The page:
“The Great Firewall of China” is well-recognized around the world as referring to China’s closed-internet policy. Edward Snowden’s leaks advertised to the world that privacy online in America is more of a myth than an actuality. But perhaps all of this is just leading to the next stage of internet freedom – not actual freedom, but more transparency in how the internet is being monitored.
Beijing News recently released a report that more than two million Chinese people are employed by the government and private companies to monitor web activity. These “internet opinion analysts” are hired to search through opinions related to particular key words, gather the opinions, and then compile reports on these opinions. However, a previous study indicates that these internet opinion analysts do more than just report on opinions. This study of one specific site, Sina Weibo, discovered that these monitors will also delete posts that include particular keywords or that are posted by frequently-censored users. Some of the most commonly censored topic during this thirty day study included “support Syrian rebels,” “judicial independence,” “one-child policy abuse,” and “human rights.”
Censorship in China is based mainly on government laws. The Sina Weibo study, for example, understood that “[i]f Sina Weibo had insufficient controls, the government may take action against the company. If their controls were too rigid, users might abandon them for one of their competitors.” China is not the only state that uses laws, regulation, and general technology to regulate and monitor internet-use by its citizens. Iran uses filtering and slow connections to attempt to censor internet use. India actually has laws against monitoring, but apparently the government has violated its own rule by monitoring the activities of almost 160 million Indian internet users. And of course, the United States’ NSA monitors the internet activity of millions of Americans.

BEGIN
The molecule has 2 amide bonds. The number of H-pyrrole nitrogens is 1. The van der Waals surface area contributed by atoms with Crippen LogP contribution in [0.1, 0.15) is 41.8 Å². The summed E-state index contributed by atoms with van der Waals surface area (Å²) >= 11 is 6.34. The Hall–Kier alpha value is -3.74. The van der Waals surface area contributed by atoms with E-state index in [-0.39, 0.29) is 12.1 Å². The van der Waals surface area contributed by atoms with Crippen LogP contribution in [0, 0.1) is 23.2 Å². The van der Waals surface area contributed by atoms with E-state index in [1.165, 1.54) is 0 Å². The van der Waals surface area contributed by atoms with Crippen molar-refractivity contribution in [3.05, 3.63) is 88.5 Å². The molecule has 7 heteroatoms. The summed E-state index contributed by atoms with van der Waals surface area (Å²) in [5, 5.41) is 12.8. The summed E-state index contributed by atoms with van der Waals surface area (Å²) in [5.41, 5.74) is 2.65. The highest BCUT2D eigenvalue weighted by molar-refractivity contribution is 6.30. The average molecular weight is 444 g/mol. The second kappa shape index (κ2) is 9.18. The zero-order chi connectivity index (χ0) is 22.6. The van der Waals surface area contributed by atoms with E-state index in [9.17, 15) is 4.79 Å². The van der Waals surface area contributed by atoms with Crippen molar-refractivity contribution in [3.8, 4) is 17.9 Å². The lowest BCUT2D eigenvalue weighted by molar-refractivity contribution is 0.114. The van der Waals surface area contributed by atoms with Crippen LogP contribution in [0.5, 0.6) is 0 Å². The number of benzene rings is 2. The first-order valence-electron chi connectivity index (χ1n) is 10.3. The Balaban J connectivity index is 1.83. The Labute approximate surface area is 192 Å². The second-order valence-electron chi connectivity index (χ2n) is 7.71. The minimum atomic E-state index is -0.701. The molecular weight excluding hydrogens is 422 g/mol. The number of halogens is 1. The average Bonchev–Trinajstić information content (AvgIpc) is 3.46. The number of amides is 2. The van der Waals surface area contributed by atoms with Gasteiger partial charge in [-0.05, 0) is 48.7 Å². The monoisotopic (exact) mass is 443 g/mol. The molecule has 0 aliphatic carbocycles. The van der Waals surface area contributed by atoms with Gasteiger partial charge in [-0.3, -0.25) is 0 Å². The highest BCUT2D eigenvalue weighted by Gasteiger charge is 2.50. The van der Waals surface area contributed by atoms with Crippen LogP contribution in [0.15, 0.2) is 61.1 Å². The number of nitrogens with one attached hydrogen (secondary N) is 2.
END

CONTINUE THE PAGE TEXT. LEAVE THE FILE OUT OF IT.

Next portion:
Perhaps instead of using national laws to inhibit freedom on the internet through censoring or monitoring, as has apparently become the trend over the last three years, it is time to promote privacy instead. While the UN’s International Telecommunication Union (ITU) recently attempted to negotiate a new treaty for states to sign, the treaty focused more on the rights of governments in telecommunications than individual privacy rights. If the UN is not helping to promote an international standard, it may be best for a state or group of states to design a Model Law for states to adopt to promote internet privacy. If a Model Law existed and was shown to be effective for some states, other states, that hold onto monitoring and censoring as necessary for security, would see a viable – and more politically palatable alternative.
Until then, China might at least be making strides in being more frank about how it is monitoring its citizens. Although a long way from a lack of censorship, this could be a very important step towards more internet privacy – hopefully one that other states will be willing to adopt.
Samantha Peaslee is a 2L at Sturm College of Law and Managing Editor for the Denver Journal of International Law and Policy.